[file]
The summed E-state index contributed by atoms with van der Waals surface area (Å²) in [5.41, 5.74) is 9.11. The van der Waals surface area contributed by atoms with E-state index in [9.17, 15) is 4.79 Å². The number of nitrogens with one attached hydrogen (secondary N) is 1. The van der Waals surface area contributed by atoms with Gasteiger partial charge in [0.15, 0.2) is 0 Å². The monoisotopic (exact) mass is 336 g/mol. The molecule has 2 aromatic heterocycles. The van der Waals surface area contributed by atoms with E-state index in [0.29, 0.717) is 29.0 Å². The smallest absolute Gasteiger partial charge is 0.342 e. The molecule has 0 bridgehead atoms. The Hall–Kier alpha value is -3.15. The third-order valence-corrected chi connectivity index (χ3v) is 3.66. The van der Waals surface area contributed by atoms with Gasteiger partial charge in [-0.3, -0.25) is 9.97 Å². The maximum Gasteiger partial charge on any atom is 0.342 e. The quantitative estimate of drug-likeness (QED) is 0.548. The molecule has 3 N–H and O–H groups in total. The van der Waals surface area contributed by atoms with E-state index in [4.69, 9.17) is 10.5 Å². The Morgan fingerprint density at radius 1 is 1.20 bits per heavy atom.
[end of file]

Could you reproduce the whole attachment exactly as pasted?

The summed E-state index contributed by atoms with van der Waals surface area (Å²) in [5.41, 5.74) is 9.11. The van der Waals surface area contributed by atoms with E-state index in [9.17, 15) is 4.79 Å². The number of nitrogens with one attached hydrogen (secondary N) is 1. The van der Waals surface area contributed by atoms with Gasteiger partial charge in [0.15, 0.2) is 0 Å². The monoisotopic (exact) mass is 336 g/mol. The molecule has 2 aromatic heterocycles. The van der Waals surface area contributed by atoms with E-state index in [0.29, 0.717) is 29.0 Å². The smallest absolute Gasteiger partial charge is 0.342 e. The molecule has 0 bridgehead atoms. The Hall–Kier alpha value is -3.15. The third-order valence-corrected chi connectivity index (χ3v) is 3.66. The van der Waals surface area contributed by atoms with Gasteiger partial charge in [-0.3, -0.25) is 9.97 Å². The maximum Gasteiger partial charge on any atom is 0.342 e. The quantitative estimate of drug-likeness (QED) is 0.548. The molecule has 3 N–H and O–H groups in total. The van der Waals surface area contributed by atoms with E-state index in [4.69, 9.17) is 10.5 Å². The Morgan fingerprint density at radius 1 is 1.20 bits per heavy atom.